I've been reading a lot about the proposal issued by the chairmen of the Debt Commission. Here's a roundup by Jake Tapper.

I was somewhat pleasantly surprised that the proposal isn't 100% tax increases. Unfortunately there are some pretty substantial tax increases in there. I like the idea of broadening the tax base, because I think it's dangerous that a near-majority of citizens pay zero or less in federal taxes. I like the proposed reduction in the federal workforce, the sale of federal land, the freezing of federal pay, the lowering of the tax brackets, and several other reforms.

However, I'm extremely wary of accepting tax increases now in exchange for "peanut butter" spending cuts that are spread thinly across so many areas. I'd much prefer to see 100% cuts to isolated government functions than a few percent shaved off everywhere. Why? Because it's much easier to restore those few percent later than it would be to reincarnate a whole department once it is eliminated. It just seems to me that tax increases stick around forever, but spending cuts never actually get implemented.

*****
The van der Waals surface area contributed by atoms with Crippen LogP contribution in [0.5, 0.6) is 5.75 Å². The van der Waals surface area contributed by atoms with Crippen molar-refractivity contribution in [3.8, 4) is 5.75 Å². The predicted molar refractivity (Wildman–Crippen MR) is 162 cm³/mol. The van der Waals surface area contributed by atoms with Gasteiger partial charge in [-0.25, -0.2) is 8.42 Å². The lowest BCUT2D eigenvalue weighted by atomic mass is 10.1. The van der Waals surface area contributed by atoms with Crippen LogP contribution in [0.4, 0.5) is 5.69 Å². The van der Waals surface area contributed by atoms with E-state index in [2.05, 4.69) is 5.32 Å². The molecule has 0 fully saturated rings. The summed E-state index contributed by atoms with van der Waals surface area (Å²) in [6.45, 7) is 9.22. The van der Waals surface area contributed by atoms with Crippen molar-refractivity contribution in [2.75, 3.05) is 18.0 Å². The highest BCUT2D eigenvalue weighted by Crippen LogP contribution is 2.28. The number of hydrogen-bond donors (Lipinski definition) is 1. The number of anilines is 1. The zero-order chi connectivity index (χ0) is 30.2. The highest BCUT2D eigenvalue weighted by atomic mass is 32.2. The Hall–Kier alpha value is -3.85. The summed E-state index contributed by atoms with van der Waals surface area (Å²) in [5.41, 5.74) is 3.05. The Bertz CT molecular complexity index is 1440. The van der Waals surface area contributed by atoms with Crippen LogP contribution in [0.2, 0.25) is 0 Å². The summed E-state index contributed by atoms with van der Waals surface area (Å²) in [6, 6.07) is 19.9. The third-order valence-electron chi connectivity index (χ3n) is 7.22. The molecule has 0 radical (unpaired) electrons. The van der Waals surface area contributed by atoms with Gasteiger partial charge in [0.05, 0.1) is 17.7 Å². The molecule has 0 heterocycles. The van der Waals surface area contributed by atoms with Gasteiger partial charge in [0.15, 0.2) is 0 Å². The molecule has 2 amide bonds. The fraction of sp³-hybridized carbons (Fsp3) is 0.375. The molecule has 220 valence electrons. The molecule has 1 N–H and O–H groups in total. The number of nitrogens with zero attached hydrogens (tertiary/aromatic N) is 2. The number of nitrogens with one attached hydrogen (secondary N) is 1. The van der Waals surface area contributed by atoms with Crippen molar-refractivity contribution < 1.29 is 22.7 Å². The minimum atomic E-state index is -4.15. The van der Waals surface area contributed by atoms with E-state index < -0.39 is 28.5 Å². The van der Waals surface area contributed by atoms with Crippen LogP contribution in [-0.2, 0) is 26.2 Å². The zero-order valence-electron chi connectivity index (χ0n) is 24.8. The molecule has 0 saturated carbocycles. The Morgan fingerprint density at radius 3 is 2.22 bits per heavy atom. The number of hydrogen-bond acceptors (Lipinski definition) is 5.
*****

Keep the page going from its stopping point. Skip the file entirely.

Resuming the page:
If the UK can cut their spending by 19% in a single year, why can't we?

The British government this past week announced the steepest set of spending cuts in decades, vowing to slash department budgets by close to 20 percent and eliminate a half-million public sector jobs -- all in the name of closing the country's stubborn deficit.

The sweeping proposal has given way to bickering in London, but it already has observers on this side of the pond wondering, what if?


Thanks for the link from 24th State! However, I'm not keen on my views being categorized as "extremism" even when the term is used in a positive sense.

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